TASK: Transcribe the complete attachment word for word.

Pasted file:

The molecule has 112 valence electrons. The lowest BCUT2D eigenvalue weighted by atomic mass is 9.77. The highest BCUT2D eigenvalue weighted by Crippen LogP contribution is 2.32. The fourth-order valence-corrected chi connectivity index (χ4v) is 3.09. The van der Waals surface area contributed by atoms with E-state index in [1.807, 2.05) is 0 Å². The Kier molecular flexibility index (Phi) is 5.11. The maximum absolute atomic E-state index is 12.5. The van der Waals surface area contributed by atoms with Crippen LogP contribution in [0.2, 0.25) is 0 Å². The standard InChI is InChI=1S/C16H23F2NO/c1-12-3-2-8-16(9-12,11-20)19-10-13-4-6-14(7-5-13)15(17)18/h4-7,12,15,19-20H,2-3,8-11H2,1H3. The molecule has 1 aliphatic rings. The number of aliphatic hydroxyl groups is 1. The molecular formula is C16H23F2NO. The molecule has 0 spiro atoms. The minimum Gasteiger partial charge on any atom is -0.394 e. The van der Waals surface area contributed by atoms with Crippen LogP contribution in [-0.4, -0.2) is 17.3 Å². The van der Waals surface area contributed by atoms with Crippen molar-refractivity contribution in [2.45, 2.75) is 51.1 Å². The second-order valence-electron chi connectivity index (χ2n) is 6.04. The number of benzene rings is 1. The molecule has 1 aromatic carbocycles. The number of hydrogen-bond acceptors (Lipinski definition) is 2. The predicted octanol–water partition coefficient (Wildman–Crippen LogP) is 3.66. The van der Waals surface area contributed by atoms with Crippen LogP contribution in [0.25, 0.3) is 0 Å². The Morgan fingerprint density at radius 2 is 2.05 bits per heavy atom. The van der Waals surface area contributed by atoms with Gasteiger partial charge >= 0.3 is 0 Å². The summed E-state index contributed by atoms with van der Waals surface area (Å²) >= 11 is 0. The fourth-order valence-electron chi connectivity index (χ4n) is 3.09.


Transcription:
The molecule has 112 valence electrons. The lowest BCUT2D eigenvalue weighted by atomic mass is 9.77. The highest BCUT2D eigenvalue weighted by Crippen LogP contribution is 2.32. The fourth-order valence-corrected chi connectivity index (χ4v) is 3.09. The van der Waals surface area contributed by atoms with E-state index in [1.807, 2.05) is 0 Å². The Kier molecular flexibility index (Phi) is 5.11. The maximum absolute atomic E-state index is 12.5. The van der Waals surface area contributed by atoms with Crippen LogP contribution in [0.2, 0.25) is 0 Å². The standard InChI is InChI=1S/C16H23F2NO/c1-12-3-2-8-16(9-12,11-20)19-10-13-4-6-14(7-5-13)15(17)18/h4-7,12,15,19-20H,2-3,8-11H2,1H3. The molecule has 1 aliphatic rings. The number of aliphatic hydroxyl groups is 1. The molecular formula is C16H23F2NO. The molecule has 0 spiro atoms. The minimum Gasteiger partial charge on any atom is -0.394 e. The van der Waals surface area contributed by atoms with Crippen LogP contribution in [-0.4, -0.2) is 17.3 Å². The van der Waals surface area contributed by atoms with Crippen molar-refractivity contribution in [2.45, 2.75) is 51.1 Å². The second-order valence-electron chi connectivity index (χ2n) is 6.04. The number of benzene rings is 1. The molecule has 1 aromatic carbocycles. The number of hydrogen-bond acceptors (Lipinski definition) is 2. The predicted octanol–water partition coefficient (Wildman–Crippen LogP) is 3.66. The van der Waals surface area contributed by atoms with Crippen LogP contribution in [0.25, 0.3) is 0 Å². The Morgan fingerprint density at radius 2 is 2.05 bits per heavy atom. The van der Waals surface area contributed by atoms with Gasteiger partial charge >= 0.3 is 0 Å². The summed E-state index contributed by atoms with van der Waals surface area (Å²) >= 11 is 0. The fourth-order valence-electron chi connectivity index (χ4n) is 3.09.